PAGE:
Bones, skin, hearts, and severed heads: it sounds like the contents of a cabinet of curiosities, the sort of death-obsessed exploitation of bell-jarred oddities that one would find next to unicorn horns and taxidermied birds of paradise. But we’re not talking about a cabinet of wonders. We’re talking about religious relics and artifacts. The bones and bodies of saints have been preserved, celebrated, worshipped, and stolen. They have long represented a transcendental bridge between God and man, and atavism and science. In other words, the bones of Saint Peter have power, as does the head of Saint Catherine of Siena and the Shroud of Turin. While many holy objects have been discredited, thousands of people still line up to pay respects to the gilded tongue of St Anthony of Padua and other grizzly displays of religious iconography.
If relics and artifacts are the physical embodiment of God’s work on earth, then what does one make of the relics and artifacts that are mysterious and other-worldly, not the work of God, or man, but of something else? Conspiracy and religion go hand-in-hand, and there are several religious relics that seem as if they’ve been left behind by other civilizations, from strange orbs and spheres to the Mayan artifacts released in 2012 by the Mexican government that possibly depict aliens and alien aircraft. Here are 10 of the strangest religious artifacts.
10 Mandylion of Edessa
9 The Body of St Mark
8 The Guatemala Stone Head
7 Blood of Saint Januarius
6 The Incorrupt Tongue of Saint Anthony of Padua
5 The Ubaid Lizardmen
4 The Hand (and Toe) of St Francis Xavier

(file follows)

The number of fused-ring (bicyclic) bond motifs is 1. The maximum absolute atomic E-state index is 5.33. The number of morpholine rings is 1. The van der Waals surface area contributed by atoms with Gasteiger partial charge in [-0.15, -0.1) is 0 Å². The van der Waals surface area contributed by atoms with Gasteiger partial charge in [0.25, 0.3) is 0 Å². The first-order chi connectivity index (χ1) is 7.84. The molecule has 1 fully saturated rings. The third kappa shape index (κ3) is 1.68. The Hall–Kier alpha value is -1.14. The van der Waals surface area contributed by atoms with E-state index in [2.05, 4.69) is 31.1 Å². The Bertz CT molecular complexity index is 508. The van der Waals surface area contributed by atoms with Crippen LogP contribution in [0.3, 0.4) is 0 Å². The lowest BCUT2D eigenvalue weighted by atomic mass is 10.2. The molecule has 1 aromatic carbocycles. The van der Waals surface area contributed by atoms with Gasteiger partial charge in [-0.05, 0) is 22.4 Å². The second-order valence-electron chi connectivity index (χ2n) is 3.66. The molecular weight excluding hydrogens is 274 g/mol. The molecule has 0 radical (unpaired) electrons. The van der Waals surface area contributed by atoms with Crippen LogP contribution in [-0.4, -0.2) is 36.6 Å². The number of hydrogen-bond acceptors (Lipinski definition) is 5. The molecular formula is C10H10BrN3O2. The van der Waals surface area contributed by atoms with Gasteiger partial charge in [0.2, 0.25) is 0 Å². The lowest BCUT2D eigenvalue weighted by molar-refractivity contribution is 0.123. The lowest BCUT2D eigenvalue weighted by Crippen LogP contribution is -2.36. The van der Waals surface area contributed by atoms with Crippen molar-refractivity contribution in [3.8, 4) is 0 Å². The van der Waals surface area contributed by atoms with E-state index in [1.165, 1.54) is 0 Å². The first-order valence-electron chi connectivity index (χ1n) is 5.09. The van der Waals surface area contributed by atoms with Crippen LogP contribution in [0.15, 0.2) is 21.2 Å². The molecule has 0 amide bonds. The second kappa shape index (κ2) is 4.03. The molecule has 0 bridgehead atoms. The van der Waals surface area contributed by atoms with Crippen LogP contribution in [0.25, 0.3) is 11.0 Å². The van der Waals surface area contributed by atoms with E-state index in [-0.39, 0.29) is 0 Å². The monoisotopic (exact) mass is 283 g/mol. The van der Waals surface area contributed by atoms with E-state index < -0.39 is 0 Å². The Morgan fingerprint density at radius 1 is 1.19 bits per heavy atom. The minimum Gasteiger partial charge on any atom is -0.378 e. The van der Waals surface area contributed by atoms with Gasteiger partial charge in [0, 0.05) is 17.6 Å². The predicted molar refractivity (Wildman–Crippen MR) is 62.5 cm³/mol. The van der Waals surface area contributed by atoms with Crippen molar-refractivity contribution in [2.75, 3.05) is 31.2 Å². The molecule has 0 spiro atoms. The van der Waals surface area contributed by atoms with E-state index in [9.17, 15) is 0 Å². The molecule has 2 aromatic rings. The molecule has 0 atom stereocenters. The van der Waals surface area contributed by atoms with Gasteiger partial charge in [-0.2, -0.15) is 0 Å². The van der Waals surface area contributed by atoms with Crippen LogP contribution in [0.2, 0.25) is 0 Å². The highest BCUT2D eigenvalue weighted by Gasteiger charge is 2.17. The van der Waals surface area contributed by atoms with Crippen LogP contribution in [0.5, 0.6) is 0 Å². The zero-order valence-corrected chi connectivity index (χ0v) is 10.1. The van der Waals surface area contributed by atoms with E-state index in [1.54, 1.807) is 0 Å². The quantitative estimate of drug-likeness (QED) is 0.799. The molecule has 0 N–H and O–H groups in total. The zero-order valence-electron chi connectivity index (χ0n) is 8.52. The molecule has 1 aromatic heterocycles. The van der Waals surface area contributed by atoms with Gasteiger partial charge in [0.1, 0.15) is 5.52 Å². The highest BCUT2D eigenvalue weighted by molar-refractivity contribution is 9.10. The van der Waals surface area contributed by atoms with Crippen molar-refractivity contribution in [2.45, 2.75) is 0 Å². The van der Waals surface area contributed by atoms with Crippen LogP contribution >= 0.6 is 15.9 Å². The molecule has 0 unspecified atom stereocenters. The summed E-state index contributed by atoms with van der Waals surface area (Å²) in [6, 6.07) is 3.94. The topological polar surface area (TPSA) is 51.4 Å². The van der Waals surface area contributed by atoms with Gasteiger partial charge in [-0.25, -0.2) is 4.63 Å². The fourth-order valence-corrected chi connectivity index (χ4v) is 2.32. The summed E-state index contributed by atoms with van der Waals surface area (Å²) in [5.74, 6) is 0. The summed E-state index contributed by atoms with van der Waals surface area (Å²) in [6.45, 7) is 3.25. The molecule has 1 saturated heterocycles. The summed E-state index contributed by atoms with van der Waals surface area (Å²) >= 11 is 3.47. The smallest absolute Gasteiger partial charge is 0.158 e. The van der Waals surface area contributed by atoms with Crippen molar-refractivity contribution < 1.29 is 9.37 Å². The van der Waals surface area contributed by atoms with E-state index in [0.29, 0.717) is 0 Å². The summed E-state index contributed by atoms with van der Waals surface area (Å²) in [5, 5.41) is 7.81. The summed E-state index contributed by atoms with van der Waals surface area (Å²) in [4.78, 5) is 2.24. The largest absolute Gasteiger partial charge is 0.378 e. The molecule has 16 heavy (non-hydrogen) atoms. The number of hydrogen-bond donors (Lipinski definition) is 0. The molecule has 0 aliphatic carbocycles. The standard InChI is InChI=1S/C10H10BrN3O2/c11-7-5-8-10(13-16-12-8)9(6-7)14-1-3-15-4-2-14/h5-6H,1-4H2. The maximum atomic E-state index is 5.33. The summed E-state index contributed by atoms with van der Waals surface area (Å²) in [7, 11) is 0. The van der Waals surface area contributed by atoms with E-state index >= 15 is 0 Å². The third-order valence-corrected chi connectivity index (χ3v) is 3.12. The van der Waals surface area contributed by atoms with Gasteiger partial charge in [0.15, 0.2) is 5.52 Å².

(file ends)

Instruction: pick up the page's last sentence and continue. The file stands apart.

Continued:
3 Virgin Mary’s Breast Milk
2 The Glorification of the Eucharist
1 The Holy Prepuce
According to Luke 2:21 in the New Testament, after his birth, Jesus was circumcised according to Jewish tradition. Whether true or not, paintings on the subject were popular in Venice in the 15th and 16th century, and the holy foreskin, which was said to have great power, became the most coveted religious relic of the Middle Ages. Several churches claimed to have the holy prepuce, which according to the Arabic Infancy Gospel was saved in an alabaster box. At the height of foreskin mania, 18 different churches claimed to have the “genuine article” –Charroux Abbey, in France, even went so far as to say it inherited the holy prepuce from Charlemagne. Sick of the controversy, in the 1900s the Vatican said the holy foreskin encouraged “irreverent curiosity” and declared that anyone talking about the relic would be banished from the Church.
Sources: <strong> </strong>TimesOfIndia.com, CatholicNewsAgency.com, TheGuardian.com
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